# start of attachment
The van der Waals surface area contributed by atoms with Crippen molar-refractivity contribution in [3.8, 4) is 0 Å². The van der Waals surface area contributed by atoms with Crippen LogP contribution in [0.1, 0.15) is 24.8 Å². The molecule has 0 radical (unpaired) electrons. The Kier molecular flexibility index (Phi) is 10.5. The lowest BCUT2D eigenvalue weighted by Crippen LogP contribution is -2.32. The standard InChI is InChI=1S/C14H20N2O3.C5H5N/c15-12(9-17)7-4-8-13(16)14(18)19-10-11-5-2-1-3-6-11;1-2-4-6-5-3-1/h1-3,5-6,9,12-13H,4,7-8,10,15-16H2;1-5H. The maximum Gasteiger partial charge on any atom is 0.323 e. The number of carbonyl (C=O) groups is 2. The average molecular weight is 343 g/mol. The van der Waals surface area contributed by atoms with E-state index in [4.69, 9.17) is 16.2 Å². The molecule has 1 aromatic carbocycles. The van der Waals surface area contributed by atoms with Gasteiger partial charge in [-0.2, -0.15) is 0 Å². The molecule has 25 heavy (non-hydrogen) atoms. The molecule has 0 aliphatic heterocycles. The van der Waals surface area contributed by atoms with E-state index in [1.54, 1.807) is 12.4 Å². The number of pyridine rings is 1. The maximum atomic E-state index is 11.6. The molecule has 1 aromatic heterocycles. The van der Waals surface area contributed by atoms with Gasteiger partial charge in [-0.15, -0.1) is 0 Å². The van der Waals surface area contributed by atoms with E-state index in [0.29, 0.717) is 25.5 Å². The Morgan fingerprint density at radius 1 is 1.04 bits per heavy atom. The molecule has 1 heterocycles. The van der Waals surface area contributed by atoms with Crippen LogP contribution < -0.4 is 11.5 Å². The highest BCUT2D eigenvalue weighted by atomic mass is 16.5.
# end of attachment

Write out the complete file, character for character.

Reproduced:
The van der Waals surface area contributed by atoms with Crippen molar-refractivity contribution in [3.8, 4) is 0 Å². The van der Waals surface area contributed by atoms with Crippen LogP contribution in [0.1, 0.15) is 24.8 Å². The molecule has 0 radical (unpaired) electrons. The Kier molecular flexibility index (Phi) is 10.5. The lowest BCUT2D eigenvalue weighted by Crippen LogP contribution is -2.32. The standard InChI is InChI=1S/C14H20N2O3.C5H5N/c15-12(9-17)7-4-8-13(16)14(18)19-10-11-5-2-1-3-6-11;1-2-4-6-5-3-1/h1-3,5-6,9,12-13H,4,7-8,10,15-16H2;1-5H. The maximum Gasteiger partial charge on any atom is 0.323 e. The number of carbonyl (C=O) groups is 2. The average molecular weight is 343 g/mol. The van der Waals surface area contributed by atoms with E-state index in [4.69, 9.17) is 16.2 Å². The molecule has 1 aromatic carbocycles. The van der Waals surface area contributed by atoms with Gasteiger partial charge in [-0.2, -0.15) is 0 Å². The molecule has 25 heavy (non-hydrogen) atoms. The molecule has 0 aliphatic heterocycles. The van der Waals surface area contributed by atoms with E-state index in [1.54, 1.807) is 12.4 Å². The number of pyridine rings is 1. The maximum atomic E-state index is 11.6. The molecule has 1 aromatic heterocycles. The van der Waals surface area contributed by atoms with Gasteiger partial charge in [-0.15, -0.1) is 0 Å². The van der Waals surface area contributed by atoms with E-state index in [0.29, 0.717) is 25.5 Å². The Morgan fingerprint density at radius 1 is 1.04 bits per heavy atom. The molecule has 1 heterocycles. The van der Waals surface area contributed by atoms with Crippen LogP contribution < -0.4 is 11.5 Å². The highest BCUT2D eigenvalue weighted by atomic mass is 16.5.